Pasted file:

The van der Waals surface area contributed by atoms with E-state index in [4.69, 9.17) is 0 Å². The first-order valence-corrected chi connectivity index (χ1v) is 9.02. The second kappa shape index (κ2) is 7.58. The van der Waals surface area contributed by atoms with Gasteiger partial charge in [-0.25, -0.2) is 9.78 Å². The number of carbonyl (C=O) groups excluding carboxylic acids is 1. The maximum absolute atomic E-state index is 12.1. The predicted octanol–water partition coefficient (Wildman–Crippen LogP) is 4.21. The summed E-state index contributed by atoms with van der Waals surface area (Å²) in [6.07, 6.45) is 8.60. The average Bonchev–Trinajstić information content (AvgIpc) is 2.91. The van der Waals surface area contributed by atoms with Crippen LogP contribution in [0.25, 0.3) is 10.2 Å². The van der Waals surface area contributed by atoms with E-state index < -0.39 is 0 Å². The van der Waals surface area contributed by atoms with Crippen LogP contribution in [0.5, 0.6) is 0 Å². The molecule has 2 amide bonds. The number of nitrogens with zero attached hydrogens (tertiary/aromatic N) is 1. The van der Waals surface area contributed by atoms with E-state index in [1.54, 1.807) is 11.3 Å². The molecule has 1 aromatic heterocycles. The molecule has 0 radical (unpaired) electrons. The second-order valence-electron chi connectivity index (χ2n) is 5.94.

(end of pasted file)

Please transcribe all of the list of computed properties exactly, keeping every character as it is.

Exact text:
The van der Waals surface area contributed by atoms with E-state index in [4.69, 9.17) is 0 Å². The first-order valence-corrected chi connectivity index (χ1v) is 9.02. The second kappa shape index (κ2) is 7.58. The van der Waals surface area contributed by atoms with Gasteiger partial charge in [-0.25, -0.2) is 9.78 Å². The number of carbonyl (C=O) groups excluding carboxylic acids is 1. The maximum absolute atomic E-state index is 12.1. The predicted octanol–water partition coefficient (Wildman–Crippen LogP) is 4.21. The summed E-state index contributed by atoms with van der Waals surface area (Å²) in [6.07, 6.45) is 8.60. The average Bonchev–Trinajstić information content (AvgIpc) is 2.91. The van der Waals surface area contributed by atoms with Crippen LogP contribution in [0.25, 0.3) is 10.2 Å². The van der Waals surface area contributed by atoms with E-state index < -0.39 is 0 Å². The van der Waals surface area contributed by atoms with Crippen LogP contribution in [0.5, 0.6) is 0 Å². The molecule has 2 amide bonds. The number of nitrogens with zero attached hydrogens (tertiary/aromatic N) is 1. The van der Waals surface area contributed by atoms with E-state index in [1.54, 1.807) is 11.3 Å². The molecule has 1 aromatic heterocycles. The molecule has 0 radical (unpaired) electrons. The second-order valence-electron chi connectivity index (χ2n) is 5.94.